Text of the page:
A long weekend means a trip out of town! Off to Khao Kho we go!
The trip up the mountain is a mere one hour scooter ride. After a burger and fries (with cucumber instead of pickle) we gas up just out of town. Right on time for some rain. So I throw on my bright red rain poncho. It acts like a big sail in the wind, and it forces me to watch my speed. As soon my visor gets mud-splattered, the rain lets up. Then traffic gets jammed up, and we have to merge to pass a police car and a collision. I can see a crushed scooter and a double fatality. I slow down even more.
The trip up the mountain is happily uneventful, but we’re not sure where we’re going. We are heading to a cabin owned by a former teacher. Our Filipino colleagues and their local friends frequent this cabin often, but they don’t know the name or the directions. We have a a pin and are using GPS.
After we turn off the highway, the paved road turns to dirt. Actually, it’s more of a mud slurry. It rained all morning, and I don’t have my nobby tires. Just as I think “one of us is going to bite it”, the scooter in front of me slips from right under it’s rider. Everyone lands on their feet, and the only damage is a muddy bike.
We manage to stay as lucky but not as clean. Within minutes the same scooter is down again – This time it’s going to leave a bruise. And a lot of laundry. The rider is covered in mud. But we ride on. A little shaken, but none the worse for wear. The road gets worse, and, HAT TRICK. Down a third time. Now the ego is bruised too. As we collect ourselves, we can hear calling from above the valley. It’s our friends at the cabin. We’ve put on quite a show for them.
The road gets much worse, as a local rides by on his scooter. He’s seen we’ve got ourselves in a mess. Between us and the cabin is a muddy pond and a steep hill. The local graciously rides the fallen scooter through the pond for us. But we have to abandon them at the bottom of the hill. There’s no way these little street scooters are going to make it up the mudslide.
Thai Camping with Filipino Hospitality
The cabin is nestled among the hilltops and low lying fog. On one side is rows of hot peppers, cabbage and lettuce.
The cabin has four rooms and a row of tents for rent. I hate camping, so a cabin room would do just nicely. We join a gang of Filipinos who have already made themselves at home. They are mostly English teachers from around the area who get together often. Music played all night and someone would always be belting out a verse or two.
Unfortunately we came ill-prepared for camping. We assumed we would be able to stop for groceries – we did not think we would be stranded on mud island. Luckily the Filipinos invited us to join in their boodle fight.
Check out this spread! The table was covered in palm leaves, and food was piled right on top. After our soup, we ate using just our hands – rice, pork grilled fish. It was all delicious. Watermelon, banana, and oranges for dessert.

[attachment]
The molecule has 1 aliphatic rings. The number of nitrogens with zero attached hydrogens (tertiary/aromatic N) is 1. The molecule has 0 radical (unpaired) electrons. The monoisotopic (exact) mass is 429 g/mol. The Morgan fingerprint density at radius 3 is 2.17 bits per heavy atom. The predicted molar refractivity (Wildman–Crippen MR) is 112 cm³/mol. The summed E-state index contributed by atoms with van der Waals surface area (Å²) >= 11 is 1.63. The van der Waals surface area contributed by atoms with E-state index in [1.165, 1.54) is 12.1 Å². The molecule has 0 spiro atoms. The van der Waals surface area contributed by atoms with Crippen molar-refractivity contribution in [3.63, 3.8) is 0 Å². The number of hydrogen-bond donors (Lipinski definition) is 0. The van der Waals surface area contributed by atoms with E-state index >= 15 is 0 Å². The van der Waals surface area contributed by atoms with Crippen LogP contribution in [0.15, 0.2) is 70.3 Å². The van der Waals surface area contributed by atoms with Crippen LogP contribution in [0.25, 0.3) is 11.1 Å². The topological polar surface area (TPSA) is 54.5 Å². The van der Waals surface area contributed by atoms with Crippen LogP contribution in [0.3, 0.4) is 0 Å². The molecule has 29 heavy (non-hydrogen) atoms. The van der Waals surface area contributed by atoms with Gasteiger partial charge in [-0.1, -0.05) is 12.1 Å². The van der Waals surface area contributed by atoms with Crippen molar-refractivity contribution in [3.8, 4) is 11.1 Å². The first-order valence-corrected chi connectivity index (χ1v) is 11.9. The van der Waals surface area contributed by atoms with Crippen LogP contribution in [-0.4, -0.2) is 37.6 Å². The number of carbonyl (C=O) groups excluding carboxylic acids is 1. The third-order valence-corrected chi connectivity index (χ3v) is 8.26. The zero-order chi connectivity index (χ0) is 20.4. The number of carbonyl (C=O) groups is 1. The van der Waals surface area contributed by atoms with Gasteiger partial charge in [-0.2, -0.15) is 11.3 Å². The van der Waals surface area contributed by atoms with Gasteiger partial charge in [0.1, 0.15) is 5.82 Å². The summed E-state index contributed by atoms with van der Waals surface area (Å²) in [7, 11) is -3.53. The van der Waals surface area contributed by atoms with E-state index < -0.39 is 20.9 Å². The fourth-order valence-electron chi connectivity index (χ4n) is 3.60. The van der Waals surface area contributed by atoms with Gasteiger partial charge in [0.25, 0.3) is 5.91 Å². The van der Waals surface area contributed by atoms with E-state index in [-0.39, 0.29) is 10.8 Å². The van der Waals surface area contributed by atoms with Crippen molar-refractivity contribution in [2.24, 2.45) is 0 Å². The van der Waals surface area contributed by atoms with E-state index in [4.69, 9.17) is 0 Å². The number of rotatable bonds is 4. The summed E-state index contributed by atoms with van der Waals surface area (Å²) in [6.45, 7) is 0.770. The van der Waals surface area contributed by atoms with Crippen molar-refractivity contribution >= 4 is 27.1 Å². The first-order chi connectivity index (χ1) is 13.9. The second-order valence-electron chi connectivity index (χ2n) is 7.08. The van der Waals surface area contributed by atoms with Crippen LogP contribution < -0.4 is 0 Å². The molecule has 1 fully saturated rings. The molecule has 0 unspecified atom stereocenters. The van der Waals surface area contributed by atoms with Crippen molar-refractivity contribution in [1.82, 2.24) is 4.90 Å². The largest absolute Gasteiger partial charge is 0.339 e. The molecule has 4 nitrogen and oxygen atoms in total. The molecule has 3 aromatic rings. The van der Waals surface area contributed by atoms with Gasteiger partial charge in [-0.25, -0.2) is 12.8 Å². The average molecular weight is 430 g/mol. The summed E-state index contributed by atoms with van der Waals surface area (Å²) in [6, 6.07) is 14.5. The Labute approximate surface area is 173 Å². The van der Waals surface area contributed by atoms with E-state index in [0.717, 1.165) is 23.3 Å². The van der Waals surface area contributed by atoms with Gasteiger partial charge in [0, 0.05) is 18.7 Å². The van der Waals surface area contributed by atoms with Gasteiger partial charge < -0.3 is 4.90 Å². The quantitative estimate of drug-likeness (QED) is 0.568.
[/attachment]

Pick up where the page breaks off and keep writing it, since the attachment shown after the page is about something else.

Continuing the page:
Everything was cooked in the outdoor kitchen.
Our bellies full, the sun set, and the temperature dropping, it was time for a bonfire. And that’s when the whiskey started to flow. Soon we were playing games. Games not appropriate for school.
Fresh mountain air and breakfast met us in the morning. Rice, omelets, and fried eggs with sardines (my new favorite) to start the day. With the campers all packed up (it was only a one-night trip), we gathered up our wits to hit the muddy road.
Dad would be proud. First I rid the mud splatter from our visors. Next I ensure the side view mirrors are in place. ThenI expertly rode our bikes through the mudslide valley. Even though the road was still wet and mucky, it had dried up enough to make our ride back to the highway far less stressful.
Mountain Music Festival
Overcoat Music Festival is an annual event in the Khao Kho mountains, featuring some Thailand’s most popular bands. And they promised me it would be cold. I dared it to be cold. At midnight in the breeze, it was almost cool. Still not cold enough for this canuck to put on socks or a jacket.
The culture shock is what really got me. We set out our blankets, and everyone respectfully stayed off them. Occasionally, if someone couldn’t get by without stepping on a blanket, they would remove their shoes. People were really there for the music. They sang along with everything. It was fantastic. There were no drunks pushing people, getting into fights, or yelling gibberish. No one spilled booze. No d-bags or whoo girls. The overly drunk respectfully lost their cookies into a bucket or a ditch. It was fantastically civilized.
I loved the music. Loved it. I didn’t understand a word, but the band were great, and with everyone singing, the atmosphere was amazing.
Alcohol options were cans of beer or buckets of whiskey.
The concert ended around 4am, but I left around midnight.